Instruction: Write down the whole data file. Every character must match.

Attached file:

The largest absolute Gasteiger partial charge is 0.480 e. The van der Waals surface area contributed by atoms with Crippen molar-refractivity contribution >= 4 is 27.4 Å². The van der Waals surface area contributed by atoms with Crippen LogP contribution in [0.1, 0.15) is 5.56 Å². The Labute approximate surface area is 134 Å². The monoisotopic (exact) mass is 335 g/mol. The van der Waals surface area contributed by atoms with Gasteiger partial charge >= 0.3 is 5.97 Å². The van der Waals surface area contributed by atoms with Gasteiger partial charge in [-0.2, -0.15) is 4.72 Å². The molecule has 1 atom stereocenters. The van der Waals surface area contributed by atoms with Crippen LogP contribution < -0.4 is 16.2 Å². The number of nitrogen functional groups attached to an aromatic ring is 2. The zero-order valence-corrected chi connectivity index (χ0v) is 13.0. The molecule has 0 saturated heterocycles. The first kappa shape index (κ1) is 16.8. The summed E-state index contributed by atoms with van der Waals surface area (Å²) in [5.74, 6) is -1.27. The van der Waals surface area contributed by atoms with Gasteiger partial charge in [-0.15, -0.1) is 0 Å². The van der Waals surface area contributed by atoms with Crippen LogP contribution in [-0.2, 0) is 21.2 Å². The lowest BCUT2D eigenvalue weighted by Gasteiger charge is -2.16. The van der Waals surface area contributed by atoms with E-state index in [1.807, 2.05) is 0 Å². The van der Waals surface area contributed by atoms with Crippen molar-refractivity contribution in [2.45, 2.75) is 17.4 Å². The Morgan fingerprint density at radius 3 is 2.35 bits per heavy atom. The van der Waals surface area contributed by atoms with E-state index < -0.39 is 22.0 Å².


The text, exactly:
The largest absolute Gasteiger partial charge is 0.480 e. The van der Waals surface area contributed by atoms with Crippen molar-refractivity contribution >= 4 is 27.4 Å². The van der Waals surface area contributed by atoms with Crippen LogP contribution in [0.1, 0.15) is 5.56 Å². The Labute approximate surface area is 134 Å². The monoisotopic (exact) mass is 335 g/mol. The van der Waals surface area contributed by atoms with Gasteiger partial charge >= 0.3 is 5.97 Å². The van der Waals surface area contributed by atoms with Gasteiger partial charge in [-0.2, -0.15) is 4.72 Å². The molecule has 1 atom stereocenters. The van der Waals surface area contributed by atoms with Crippen LogP contribution < -0.4 is 16.2 Å². The number of nitrogen functional groups attached to an aromatic ring is 2. The zero-order valence-corrected chi connectivity index (χ0v) is 13.0. The molecule has 0 saturated heterocycles. The first kappa shape index (κ1) is 16.8. The summed E-state index contributed by atoms with van der Waals surface area (Å²) in [5.74, 6) is -1.27. The van der Waals surface area contributed by atoms with Gasteiger partial charge in [-0.15, -0.1) is 0 Å². The van der Waals surface area contributed by atoms with Crippen LogP contribution in [-0.2, 0) is 21.2 Å². The lowest BCUT2D eigenvalue weighted by Gasteiger charge is -2.16. The van der Waals surface area contributed by atoms with E-state index in [1.807, 2.05) is 0 Å². The van der Waals surface area contributed by atoms with Crippen molar-refractivity contribution in [2.45, 2.75) is 17.4 Å². The Morgan fingerprint density at radius 3 is 2.35 bits per heavy atom. The van der Waals surface area contributed by atoms with E-state index < -0.39 is 22.0 Å².